“In true friendship, there is mutuality,” Shirley Hoogstra, president of the Council for Christian Colleges and Universities, told me. “When Jesus called his disciples his friends, he both elevated them and brought them closer.” Their worlds merged.

When Jesus told his disciples he would call them friends rather than servants, he was expressing in words what he showed during his life, which is that God is seeking above all else to be in a meaningful relationship with us. Jesus modeled what it means to take us into his confidence, to self-disclose, to encourage and correct us, to weep with us, to love us, even to die for us.

Those are the qualities — more than God’s power, more than his perfection — that ultimately won the affections of my heart as a person of the Christian faith. It is the knowledge that we can be seen and known by God, and that we can see and know God. That we need him, but that also, in some essential way, he needs us.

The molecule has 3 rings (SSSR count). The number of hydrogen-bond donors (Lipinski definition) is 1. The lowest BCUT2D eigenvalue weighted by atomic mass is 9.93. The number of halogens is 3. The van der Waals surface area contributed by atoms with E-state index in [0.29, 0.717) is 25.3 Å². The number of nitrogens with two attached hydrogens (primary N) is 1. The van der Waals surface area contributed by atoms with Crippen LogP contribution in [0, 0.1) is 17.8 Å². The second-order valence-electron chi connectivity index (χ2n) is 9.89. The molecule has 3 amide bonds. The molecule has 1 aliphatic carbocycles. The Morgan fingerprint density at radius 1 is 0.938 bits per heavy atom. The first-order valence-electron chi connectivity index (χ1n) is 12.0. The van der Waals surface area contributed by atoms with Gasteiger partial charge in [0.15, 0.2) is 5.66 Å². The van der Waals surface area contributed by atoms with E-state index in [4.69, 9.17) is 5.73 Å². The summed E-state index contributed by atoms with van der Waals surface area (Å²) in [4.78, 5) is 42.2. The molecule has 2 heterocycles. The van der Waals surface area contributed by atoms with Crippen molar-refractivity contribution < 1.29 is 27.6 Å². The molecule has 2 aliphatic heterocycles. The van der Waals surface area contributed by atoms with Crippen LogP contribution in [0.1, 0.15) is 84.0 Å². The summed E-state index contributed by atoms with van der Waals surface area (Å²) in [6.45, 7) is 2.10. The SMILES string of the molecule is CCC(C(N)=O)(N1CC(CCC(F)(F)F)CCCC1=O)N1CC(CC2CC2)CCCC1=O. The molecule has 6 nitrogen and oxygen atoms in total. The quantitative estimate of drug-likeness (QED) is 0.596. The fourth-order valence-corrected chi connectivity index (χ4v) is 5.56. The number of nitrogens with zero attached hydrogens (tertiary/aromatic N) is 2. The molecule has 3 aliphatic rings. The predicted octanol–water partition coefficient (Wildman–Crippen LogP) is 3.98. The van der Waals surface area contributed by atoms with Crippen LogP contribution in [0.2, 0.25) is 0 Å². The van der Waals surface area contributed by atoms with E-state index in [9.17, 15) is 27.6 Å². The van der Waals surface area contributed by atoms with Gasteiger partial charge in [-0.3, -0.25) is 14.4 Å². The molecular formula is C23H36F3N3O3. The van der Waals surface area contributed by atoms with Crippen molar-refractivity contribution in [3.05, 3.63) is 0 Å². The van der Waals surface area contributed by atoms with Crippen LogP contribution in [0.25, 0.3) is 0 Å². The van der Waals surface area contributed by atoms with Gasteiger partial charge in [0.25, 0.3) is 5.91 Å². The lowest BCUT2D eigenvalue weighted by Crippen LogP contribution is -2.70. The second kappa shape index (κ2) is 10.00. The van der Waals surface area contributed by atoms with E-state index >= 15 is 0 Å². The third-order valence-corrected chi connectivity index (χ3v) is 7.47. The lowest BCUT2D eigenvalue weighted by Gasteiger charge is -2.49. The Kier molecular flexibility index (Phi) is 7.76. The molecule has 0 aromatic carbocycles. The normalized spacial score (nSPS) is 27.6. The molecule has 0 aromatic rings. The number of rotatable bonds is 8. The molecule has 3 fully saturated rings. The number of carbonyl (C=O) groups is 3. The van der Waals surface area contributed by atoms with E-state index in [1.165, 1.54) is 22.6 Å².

But the friendship Jesus speaks of comes with a condition attached. In articulating what Gail R. O’Day calls his “theology of friendship,” Jesus says if we are his friends, we will do what he commands, and several times in John 15 he is specific about what that means: Love each other as I have loved you. There are countless ways to love others, based on our talents and life circumstances, but the command is clear enough. We are not only to experience love; we are to extend it to others.

So often throughout history, and certainly in the present day, Christians have fallen short, far short, of Jesus’ command; in so many cases the Christian faith has been shorn of love. When that happens, Christianity becomes a religion characterized by hard edges and judgmentalism, by brittleness and moral arrogance, by mercilessness and gracelessness. Those who claim to be followers of Jesus but behave in this way become not his friends but his enemies.